Sex being regarded as just a thing people do if they want to, rather than it being normative to obsessively center your life around it, whether positively or negatively, would be better for ace and ace-spec folks as well, because that obsessive expectation is detrimental to everyone’s well being, whether or not they personally experience sexual attraction, or want to or have sex themselves. On the aro side, since iirc about 80% of aro and aro-spec folks are allosexual, there’s a similar argument to be made for decentering romance, which does get caught up in the above purity culture ideas of when someone’s “allowed” to want and have sex, invariably involving romantic love, so there’s a direct line to how the dictates of purity culture harm aro and aro-spec folks as well, by insisting that one must experience romantic attraction and undertake all the amatonormative trappings thereof.
And aroace folks get parts of both sides of this while those same champions of purity culture harass and ostracize those who neither experience those attractions nor desire them because it disrupts their entire framework of control. Purity culture’s ideal person experience sexual attraction and sexual desire but feels bad about it, and also experiences romantic attraction, because then its proponents can hook into that shame and those desires and press their dictates onto their targets. Anyone who not only doesn’t fit that mold but can’t be pushed into it either, they fundamentally want that person to not exist, not too dissimilarly from proponents of patriarchy and how trans people upend all of its dictates and truisms.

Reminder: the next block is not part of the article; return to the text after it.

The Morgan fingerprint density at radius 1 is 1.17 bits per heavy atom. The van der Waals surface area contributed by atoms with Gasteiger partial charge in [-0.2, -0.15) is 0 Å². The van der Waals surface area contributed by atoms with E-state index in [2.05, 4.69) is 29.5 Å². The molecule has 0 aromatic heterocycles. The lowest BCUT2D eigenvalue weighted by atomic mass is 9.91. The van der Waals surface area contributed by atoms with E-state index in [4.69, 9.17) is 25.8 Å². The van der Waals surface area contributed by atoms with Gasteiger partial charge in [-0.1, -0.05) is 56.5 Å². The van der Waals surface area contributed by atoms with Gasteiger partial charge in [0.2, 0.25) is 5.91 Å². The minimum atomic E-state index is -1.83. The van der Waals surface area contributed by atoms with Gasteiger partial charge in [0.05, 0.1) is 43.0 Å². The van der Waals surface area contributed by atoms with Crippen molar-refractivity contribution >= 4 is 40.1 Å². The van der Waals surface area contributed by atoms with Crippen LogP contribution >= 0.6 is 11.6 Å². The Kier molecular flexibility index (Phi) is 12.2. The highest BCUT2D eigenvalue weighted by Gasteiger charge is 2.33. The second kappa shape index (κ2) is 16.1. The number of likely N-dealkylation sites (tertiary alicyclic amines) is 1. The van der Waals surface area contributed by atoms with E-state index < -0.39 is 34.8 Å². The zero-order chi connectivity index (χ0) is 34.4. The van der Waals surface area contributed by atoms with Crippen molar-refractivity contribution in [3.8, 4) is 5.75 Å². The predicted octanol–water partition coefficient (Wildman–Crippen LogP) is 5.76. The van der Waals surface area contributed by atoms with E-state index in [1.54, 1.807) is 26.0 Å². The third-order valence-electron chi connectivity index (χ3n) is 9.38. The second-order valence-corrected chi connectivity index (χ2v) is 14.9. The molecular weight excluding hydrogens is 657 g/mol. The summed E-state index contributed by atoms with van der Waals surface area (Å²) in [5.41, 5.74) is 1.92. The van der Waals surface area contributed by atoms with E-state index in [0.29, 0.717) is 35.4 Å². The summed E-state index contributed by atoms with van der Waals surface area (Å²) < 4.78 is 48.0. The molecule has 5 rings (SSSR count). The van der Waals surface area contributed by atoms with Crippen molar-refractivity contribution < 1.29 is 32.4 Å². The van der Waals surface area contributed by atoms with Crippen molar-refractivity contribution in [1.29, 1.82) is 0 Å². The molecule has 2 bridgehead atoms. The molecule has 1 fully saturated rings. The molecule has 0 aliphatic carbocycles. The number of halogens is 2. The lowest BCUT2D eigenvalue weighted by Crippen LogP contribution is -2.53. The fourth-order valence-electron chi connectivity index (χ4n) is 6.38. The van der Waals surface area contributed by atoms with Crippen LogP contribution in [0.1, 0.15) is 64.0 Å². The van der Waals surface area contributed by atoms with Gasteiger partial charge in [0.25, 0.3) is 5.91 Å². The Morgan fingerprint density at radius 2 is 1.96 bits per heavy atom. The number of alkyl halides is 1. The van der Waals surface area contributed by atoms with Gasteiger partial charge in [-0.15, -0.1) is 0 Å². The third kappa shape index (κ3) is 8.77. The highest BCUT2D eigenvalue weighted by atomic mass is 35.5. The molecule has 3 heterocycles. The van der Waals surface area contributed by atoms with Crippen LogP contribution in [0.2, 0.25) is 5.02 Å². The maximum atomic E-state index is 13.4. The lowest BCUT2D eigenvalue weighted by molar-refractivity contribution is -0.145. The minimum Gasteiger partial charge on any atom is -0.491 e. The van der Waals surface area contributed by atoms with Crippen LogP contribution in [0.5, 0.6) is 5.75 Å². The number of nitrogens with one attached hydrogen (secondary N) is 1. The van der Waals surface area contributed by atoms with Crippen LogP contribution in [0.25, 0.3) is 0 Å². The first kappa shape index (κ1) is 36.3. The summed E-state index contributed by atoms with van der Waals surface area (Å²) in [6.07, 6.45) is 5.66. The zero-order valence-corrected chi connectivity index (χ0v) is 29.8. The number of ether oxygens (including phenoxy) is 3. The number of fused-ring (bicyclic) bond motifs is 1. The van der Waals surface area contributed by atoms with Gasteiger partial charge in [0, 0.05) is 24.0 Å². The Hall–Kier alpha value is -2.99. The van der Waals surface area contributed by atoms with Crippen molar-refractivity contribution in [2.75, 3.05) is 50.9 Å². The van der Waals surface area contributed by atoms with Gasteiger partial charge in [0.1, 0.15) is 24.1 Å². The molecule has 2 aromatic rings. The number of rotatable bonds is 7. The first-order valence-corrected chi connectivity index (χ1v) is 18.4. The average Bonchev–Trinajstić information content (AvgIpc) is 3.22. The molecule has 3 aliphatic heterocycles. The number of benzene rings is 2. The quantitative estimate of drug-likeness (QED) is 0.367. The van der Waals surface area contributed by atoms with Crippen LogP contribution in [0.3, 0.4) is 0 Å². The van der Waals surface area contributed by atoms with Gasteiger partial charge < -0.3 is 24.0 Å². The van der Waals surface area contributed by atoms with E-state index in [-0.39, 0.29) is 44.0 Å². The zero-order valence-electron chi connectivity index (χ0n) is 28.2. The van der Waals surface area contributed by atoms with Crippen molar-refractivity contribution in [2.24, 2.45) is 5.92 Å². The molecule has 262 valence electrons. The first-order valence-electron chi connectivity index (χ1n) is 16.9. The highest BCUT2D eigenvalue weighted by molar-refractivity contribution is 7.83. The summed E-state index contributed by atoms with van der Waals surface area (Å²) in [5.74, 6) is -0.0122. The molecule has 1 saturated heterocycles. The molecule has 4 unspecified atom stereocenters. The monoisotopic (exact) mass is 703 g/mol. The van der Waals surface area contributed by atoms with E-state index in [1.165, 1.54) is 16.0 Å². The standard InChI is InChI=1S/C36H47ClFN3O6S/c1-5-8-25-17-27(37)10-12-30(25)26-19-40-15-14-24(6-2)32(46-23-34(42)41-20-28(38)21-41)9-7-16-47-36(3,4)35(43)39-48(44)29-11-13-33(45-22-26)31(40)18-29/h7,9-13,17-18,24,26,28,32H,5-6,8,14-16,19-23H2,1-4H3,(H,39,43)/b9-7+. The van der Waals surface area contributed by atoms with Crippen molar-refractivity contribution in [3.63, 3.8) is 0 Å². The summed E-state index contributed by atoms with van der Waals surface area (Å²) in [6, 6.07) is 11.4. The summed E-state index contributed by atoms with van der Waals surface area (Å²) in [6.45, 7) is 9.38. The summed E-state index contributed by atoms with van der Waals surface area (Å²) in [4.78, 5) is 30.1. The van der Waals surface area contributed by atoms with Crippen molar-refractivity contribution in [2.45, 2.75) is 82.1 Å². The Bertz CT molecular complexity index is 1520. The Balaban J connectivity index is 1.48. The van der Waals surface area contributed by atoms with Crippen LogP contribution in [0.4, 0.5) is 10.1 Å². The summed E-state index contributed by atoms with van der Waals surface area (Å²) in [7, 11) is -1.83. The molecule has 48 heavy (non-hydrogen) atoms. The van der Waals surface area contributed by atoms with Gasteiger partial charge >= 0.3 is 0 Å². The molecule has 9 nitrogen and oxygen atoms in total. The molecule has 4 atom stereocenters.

Anything that provides an alternative viewpoint or even a path to questioning their control, they wish to erase from the world. That’s a whole lot of us. They want complete control of the rest. All of it is wrong. Controlling people will never lead to a better world, and it will never actually bring a feeling of safety to those trying to do so, because there’s no level of control that’s enough for that. It’s a bottomless well and we all suffer for their effort to fill it.
The core of purity culture–whether Christian or fandom–is saying “we define what normal is, we know what thoughts and feelings Good People have and what thoughts and feelings Bad People have.” That is, at its core, what it’s all about. Good=normal=what we like, and people are good or bad depending on how well they fit inside that very narrow range.
In theory, ace and aro people would be welcome in purity culture, because if you’re not interested in sex you’re not interested in the bad kind of sex. However, the emphasis is so much on control and normality, that in practice aces and aros are likely to face almost as much problems as kinksters. Because we don’t fit that idea of “normal.”
Also, while some aces are sex-repulsed, not all of us are! Some aces have libido (a sex drive), it’s just not connected to any form of sexual attraction to other people. Some aces have little/no libido, but still like the feeling of orgasm. There’s a wide range. And guess what! Some aces like sexual fantasies! And some of those sexual fantasies are kinky or dark! There are aces who happily read and/or write really filthy porn. They’re still not sexually attracted to anyone, they’re still ace, but they enjoy explicit fantasies, both their own and other peoples’.
All of which is really threatening to purity culture people, for two reasons. First, the obvious, they don’t want anyone having kinky or dark fantasies. But second, because it is a really obvious threat to the foundation of their core argument.
Remember, their core argument is that having a fantasy about something means you want to do that in real life. If people whose whole sexual identity is that they don’t want to have sex still have sexual fantasies? Then obviously people can have fantasies that they don’t want to act out in reality, and therefore their whole foundation crumbles like dust in the wind.
An ace person having, reading, or writing, the mildest, sweetest, most vanilla sex scene in the history of sex scenes is a direct threat to purity culture.